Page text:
What is a Debt Validation Letter, and Do I Need One?
Past due and final notices are intimidating enough, with their red stamps and strong language. But, when the bill collectors start calling you, it is easy to feel overwhelmed and desperate to make the collection efforts stop. Consumer debt is a significant pain point for many Americans. In fact, despite a decrease in spending habits during the pandemic, Americans still ended 2020 with over $4 trillion in debt. So, what happens when consumers are unable to repay all that money?
The Fair Debt Collection Practices Act (FDCPA) is a federal law established to protect consumers. The FDCPA regulates how third-party debt collectors interact with consumers and collect on outstanding debts. Because of the way third-party debt collectors obtain accounts from the original creditors, these collectors often do not have sufficient information to establish their legal right to collect the debt or even establish the debt is your responsibility.
Delinquent accounts are typically purchased by the hundreds in a single transaction. For pennies on the dollar, the debt collector receives a spreadsheet with only the most basic information – sometimes, nothing more than a name, phone number, and amount due. However, to collect on a debt, federal law requires a debt collector to have certain information about both the debt and the person allegedly responsible for paying it.
So, how do you know if the bill collector can satisfy the requirements of the FDCPA to collect the debt they are asking you to pay? The key is a debt validation letter.
What is a debt validation letter?
Under the FDCPA, debt collectors are required to provide you with certain information about the debt they are trying to collect. Specifically, the debt collector must send a written debt validation letter to the consumer within five days of the first attempt to collect the debt. The debt validation letter must specify the following:
- Amount owed
- Name of the creditor
- Statement of validity – debt will be assumed valid unless disputed in writing
- Statement of dispute – the consumer must dispute debt or request verification of the debt, in writing, within thirty days
- Statement of assurance – collector must provide the consumer with any information about the debt, including origination information when requested timely
Though the law requires debt collectors to provide validation of the debt within five days of the first contact with the consumer, failure to receive the letter within five days is not cause to void the debt. Instead, the consumer must ask the collector to provide a debt validation letter when the collector next makes contact or the consumer may send a written request to the collector if the debt has not been validated within ten days of the first collection attempt.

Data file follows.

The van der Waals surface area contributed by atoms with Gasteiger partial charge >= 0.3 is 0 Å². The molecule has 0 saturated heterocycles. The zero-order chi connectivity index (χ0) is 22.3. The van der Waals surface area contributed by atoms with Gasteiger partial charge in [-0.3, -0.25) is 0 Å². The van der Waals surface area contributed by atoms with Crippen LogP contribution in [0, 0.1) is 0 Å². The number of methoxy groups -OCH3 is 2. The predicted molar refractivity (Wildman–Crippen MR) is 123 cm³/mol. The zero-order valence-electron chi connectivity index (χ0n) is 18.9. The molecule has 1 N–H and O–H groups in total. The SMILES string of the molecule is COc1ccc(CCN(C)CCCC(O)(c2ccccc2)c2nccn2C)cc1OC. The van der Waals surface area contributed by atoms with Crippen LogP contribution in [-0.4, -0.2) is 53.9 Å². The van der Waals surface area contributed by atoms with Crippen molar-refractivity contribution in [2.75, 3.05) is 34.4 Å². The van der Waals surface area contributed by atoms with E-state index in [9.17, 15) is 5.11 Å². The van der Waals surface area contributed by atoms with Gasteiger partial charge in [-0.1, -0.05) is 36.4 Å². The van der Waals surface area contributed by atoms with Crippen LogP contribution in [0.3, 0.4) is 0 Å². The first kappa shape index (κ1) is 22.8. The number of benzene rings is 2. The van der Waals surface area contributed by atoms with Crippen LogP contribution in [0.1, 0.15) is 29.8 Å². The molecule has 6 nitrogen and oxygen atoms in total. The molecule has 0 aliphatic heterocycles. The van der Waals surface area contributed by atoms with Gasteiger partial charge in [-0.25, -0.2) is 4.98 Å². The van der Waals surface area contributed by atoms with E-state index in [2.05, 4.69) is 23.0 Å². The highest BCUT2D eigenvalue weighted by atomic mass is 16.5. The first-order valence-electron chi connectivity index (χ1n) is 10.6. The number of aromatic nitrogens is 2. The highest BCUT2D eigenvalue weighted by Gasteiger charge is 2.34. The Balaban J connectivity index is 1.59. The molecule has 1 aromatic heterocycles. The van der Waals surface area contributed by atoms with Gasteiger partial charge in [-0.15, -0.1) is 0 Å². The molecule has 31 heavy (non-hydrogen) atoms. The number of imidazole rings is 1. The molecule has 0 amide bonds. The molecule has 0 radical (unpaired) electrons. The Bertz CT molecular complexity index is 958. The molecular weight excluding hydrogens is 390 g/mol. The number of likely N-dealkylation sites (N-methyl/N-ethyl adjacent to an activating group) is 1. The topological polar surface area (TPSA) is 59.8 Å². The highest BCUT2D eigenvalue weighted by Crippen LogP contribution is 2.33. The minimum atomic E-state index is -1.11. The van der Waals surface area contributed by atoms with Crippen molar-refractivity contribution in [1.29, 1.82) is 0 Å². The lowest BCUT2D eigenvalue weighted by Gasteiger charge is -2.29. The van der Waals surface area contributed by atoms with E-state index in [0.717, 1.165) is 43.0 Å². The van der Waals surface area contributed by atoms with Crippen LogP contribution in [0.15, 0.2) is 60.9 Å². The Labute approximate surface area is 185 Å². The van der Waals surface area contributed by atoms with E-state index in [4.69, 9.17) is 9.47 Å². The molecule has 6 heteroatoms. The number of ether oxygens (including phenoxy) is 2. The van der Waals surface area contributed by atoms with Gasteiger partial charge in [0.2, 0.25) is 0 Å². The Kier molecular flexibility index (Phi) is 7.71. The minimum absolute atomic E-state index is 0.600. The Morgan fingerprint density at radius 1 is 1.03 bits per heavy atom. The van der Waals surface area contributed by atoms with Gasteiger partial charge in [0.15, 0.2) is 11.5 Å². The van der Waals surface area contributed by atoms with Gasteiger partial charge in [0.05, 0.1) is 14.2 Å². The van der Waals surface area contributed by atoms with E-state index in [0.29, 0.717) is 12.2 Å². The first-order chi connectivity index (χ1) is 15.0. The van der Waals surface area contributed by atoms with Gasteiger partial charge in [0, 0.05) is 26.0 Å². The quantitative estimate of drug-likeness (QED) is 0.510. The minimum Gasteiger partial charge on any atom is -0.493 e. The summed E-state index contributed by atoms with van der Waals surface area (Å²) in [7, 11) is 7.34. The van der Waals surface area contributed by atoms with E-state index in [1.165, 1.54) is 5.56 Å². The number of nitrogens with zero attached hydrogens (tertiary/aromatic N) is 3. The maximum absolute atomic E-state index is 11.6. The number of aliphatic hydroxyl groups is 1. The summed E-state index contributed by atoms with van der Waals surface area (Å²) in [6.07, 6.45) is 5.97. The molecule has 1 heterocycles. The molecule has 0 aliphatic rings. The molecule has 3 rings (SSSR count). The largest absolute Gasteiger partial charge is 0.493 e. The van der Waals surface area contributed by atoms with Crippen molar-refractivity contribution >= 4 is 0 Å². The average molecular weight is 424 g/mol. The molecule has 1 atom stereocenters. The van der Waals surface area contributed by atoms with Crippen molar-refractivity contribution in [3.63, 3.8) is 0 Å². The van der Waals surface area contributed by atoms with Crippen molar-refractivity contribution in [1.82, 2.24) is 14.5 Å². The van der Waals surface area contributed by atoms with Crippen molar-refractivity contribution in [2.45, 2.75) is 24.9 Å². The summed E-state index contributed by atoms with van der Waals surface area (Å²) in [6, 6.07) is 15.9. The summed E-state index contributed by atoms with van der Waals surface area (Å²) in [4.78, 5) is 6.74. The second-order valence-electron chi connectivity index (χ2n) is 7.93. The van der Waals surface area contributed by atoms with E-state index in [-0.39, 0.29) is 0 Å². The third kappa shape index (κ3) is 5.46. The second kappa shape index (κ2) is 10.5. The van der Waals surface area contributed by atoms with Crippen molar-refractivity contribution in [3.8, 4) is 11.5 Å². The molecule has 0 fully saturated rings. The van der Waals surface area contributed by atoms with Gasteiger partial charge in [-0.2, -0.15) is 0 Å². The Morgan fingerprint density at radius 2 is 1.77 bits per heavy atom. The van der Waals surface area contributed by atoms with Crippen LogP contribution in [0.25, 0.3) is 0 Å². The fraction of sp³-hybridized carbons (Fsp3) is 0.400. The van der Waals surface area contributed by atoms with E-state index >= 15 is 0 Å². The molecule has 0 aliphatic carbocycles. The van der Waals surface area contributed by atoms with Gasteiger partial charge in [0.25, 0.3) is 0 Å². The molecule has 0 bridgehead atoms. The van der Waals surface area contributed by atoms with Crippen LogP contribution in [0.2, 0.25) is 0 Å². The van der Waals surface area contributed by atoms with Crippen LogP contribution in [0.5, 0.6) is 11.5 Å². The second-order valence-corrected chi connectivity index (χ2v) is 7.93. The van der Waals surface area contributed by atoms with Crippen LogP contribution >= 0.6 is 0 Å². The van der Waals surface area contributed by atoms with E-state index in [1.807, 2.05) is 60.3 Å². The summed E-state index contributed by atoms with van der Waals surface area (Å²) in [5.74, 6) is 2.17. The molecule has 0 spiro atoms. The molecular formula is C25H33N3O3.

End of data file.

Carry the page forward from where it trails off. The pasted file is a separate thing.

Do I need a debt validation letter?
Yes. A debt validation letter establishes both the debt collector’s right to collect the debt and is proof that you are the person responsible for paying the debt. To ensure your rights are adequately protected, you must send a written request for a debt validation letter to the collector within thirty days of the collector’s first attempt to collect the debt. Therefore, if you have not received a debt validation letter before receiving a collection call, it is important to ask for the debt collector’s mailing address. Once you request debt validation, debt collectors must stop all collection efforts until you are provided with adequate validation of the debt.
While debt collectors should send a debt validation letter with any attempt to collect on the debt, many will not and will not expect you to know your rights. Take care to send your written request for a debt validation letter via certified mail so you will have proof of when you made your request, when it was received by the collector, and therefore when collection efforts should cease until proper validation is provided.
What if the debt collector will not honor my validation request?
Debt collectors are required under federal law to provide proper, timely validation of debt before collecting on it. Failure to provide a consumer with a debt validation letter, especially when asked for it by the consumer, is a violation of the FDCPA and each subsequent collection effort is a new violation of the law. However, delinquent accounts are frequently sold and resold, and each new debt collector is responsible for providing a debt validation letter to the consumer. This also means that your request to one collector for validation of the debt does not apply to the next collector after your account is sold. You must receive and/or request a new validation letter each time your account is transferred to a new collection agency.
Learn more about Collection Agency Lawsuits
If collection efforts continue and you are not provided with validation of the debt, you can file a complaint with the Consumer Financial Protection Bureau, your state’s attorney general, and you may even have the standing to file a complaint with the Federal Trade Commission if the debt collector has been deceptive in attempting to collect from you. A skilled consumer litigation attorney can help you determine the best course of action to protect your rights, your credit, and your reputation.
For more information about debt validation letters and your rights, check out the Debt Collection FAQs on the FTC’s website.